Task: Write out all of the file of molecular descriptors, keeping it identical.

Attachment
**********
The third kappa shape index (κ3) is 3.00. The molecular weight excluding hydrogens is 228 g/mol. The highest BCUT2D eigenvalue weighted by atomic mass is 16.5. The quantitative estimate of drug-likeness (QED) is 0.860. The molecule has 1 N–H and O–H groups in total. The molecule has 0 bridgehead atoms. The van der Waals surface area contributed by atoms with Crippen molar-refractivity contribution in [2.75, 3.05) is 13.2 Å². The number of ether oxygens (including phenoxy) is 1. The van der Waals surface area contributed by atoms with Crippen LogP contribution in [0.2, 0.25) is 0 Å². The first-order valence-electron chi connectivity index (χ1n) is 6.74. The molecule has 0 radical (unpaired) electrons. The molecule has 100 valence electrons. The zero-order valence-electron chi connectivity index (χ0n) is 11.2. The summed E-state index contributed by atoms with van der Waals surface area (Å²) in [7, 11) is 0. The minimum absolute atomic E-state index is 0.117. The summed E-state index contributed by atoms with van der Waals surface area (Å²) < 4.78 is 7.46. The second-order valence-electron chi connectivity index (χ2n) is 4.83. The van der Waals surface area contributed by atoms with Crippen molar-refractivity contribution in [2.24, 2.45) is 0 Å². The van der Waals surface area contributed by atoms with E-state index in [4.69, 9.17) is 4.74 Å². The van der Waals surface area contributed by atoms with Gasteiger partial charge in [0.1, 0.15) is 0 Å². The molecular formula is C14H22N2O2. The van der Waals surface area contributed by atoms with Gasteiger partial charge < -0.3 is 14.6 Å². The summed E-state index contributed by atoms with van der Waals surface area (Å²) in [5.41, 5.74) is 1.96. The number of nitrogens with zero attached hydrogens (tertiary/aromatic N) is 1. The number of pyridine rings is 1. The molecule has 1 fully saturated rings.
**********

The third kappa shape index (κ3) is 3.00. The molecular weight excluding hydrogens is 228 g/mol. The highest BCUT2D eigenvalue weighted by atomic mass is 16.5. The quantitative estimate of drug-likeness (QED) is 0.860. The molecule has 1 N–H and O–H groups in total. The molecule has 0 bridgehead atoms. The van der Waals surface area contributed by atoms with Crippen molar-refractivity contribution in [2.75, 3.05) is 13.2 Å². The number of ether oxygens (including phenoxy) is 1. The van der Waals surface area contributed by atoms with Crippen LogP contribution in [0.2, 0.25) is 0 Å². The first-order valence-electron chi connectivity index (χ1n) is 6.74. The molecule has 0 radical (unpaired) electrons. The molecule has 100 valence electrons. The zero-order valence-electron chi connectivity index (χ0n) is 11.2. The summed E-state index contributed by atoms with van der Waals surface area (Å²) in [7, 11) is 0. The minimum absolute atomic E-state index is 0.117. The summed E-state index contributed by atoms with van der Waals surface area (Å²) < 4.78 is 7.46. The second-order valence-electron chi connectivity index (χ2n) is 4.83. The van der Waals surface area contributed by atoms with Crippen molar-refractivity contribution in [2.24, 2.45) is 0 Å². The van der Waals surface area contributed by atoms with E-state index in [4.69, 9.17) is 4.74 Å². The van der Waals surface area contributed by atoms with Gasteiger partial charge in [0.1, 0.15) is 0 Å². The molecular formula is C14H22N2O2. The van der Waals surface area contributed by atoms with Gasteiger partial charge < -0.3 is 14.6 Å². The summed E-state index contributed by atoms with van der Waals surface area (Å²) in [5.41, 5.74) is 1.96. The number of nitrogens with zero attached hydrogens (tertiary/aromatic N) is 1. The number of pyridine rings is 1. The molecule has 1 fully saturated rings.